Chesapeake Materials Celebrates Over 100 Million Pounds Of Plastic Repurposed In 2019

by | Apr 27, 2020 | Articles

Chesapeake Materials, a plastic recycling company located in Edgewater Maryland has hit a milestone in 2019 with over 100 million pounds of plastic repurposed. To be exact, the total number is actually 102,634,622 pounds. That’s over 100 million pounds of plastic that will not end up in the earth’s oceans or landfills. A huge impact on today’s climate and the environment seeing as it can take up to 500 years for plastics to decompose in landfills.

This milestone is indicative of growth for Chesapeake as they continue to increase their volume of the recycled plastic year over year. In 2017 Chesapeake helped repurpose nearly 64 million pounds of plastic and in 2018 they were responsible for the reuse of almost 96 million pounds of plastic.

Recycling plastic takes 88% less energy than making plastic from raw materials. Chesapeake Materials is a unique operation that helps manufacturers use recycled plastic in lieu of those raw materials from sources like China. They do this by sourcing plastic from all over the United States from plastic recyclers and compounders. They then provide all of the logistics needed to move plastic in bulk to meet the demands and requests of the manufacturers.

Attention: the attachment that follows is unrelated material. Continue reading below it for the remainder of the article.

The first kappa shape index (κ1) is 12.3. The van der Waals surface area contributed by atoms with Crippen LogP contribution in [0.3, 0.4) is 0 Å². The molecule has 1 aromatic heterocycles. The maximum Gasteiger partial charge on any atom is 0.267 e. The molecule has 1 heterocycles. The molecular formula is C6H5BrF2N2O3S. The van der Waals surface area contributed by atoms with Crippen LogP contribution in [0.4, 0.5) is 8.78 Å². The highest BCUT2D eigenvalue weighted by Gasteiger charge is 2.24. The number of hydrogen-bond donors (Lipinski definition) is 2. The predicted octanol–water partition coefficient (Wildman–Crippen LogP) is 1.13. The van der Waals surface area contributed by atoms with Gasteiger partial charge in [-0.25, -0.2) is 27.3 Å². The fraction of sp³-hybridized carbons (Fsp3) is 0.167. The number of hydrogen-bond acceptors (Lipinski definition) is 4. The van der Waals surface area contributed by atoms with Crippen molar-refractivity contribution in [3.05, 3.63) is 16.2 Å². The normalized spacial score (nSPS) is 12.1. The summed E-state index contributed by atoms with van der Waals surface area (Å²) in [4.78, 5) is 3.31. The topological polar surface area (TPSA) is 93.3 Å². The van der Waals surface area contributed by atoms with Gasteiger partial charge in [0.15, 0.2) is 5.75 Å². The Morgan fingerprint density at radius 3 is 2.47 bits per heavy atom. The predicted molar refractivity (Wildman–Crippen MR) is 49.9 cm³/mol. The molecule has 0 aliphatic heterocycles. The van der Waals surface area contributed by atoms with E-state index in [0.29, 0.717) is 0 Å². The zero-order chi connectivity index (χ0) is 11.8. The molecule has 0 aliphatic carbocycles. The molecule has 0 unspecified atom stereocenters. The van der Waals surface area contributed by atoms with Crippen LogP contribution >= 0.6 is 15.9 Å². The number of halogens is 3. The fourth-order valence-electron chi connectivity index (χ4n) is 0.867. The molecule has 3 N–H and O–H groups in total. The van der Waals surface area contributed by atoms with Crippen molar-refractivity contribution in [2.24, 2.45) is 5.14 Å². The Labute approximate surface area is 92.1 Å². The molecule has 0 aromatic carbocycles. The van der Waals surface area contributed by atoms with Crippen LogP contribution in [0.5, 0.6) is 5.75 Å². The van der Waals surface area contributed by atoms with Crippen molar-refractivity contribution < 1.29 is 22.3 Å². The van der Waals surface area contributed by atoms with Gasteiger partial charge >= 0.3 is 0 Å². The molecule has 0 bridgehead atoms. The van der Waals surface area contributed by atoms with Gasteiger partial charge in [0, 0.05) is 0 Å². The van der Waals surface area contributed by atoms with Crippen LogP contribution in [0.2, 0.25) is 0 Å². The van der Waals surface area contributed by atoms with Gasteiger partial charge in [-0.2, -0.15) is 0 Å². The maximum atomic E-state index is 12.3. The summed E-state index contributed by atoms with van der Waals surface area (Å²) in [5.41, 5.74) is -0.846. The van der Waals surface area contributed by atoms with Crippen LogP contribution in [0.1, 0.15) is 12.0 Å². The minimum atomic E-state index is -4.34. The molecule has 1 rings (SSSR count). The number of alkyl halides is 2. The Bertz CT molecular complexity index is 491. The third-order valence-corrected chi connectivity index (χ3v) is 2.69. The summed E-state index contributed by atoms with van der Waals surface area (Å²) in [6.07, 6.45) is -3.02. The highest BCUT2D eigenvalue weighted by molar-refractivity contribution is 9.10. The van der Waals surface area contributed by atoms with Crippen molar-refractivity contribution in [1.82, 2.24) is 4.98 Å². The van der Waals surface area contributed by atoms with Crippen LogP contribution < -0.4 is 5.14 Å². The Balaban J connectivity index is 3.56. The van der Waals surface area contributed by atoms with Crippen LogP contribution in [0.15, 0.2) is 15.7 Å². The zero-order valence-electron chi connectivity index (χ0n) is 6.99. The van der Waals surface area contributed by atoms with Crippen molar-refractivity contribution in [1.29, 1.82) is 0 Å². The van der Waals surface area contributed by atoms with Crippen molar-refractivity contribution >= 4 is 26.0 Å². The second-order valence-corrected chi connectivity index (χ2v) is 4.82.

“Our goal is plastic sustainability for the United States as a whole, we will continue to strive for a year over year increases in the total amounts of plastic repurposed while partnering with more manufacturers in 2020” – Sean Shannon, President Of Chesapeake Materials.

Chesapeake has a unique approach in helping the recycling industry that allows them to promote turnkey solutions to manufacturers and recyclers alike. Solutions such as; financing equipment & creative payment terms that help to improve cash flow for its partners. Understanding the needs of both manufacturers and recyclers and an ability to provide those needs are what make Chesapeake Materials successful in reaching milestones towards plastic sustainability.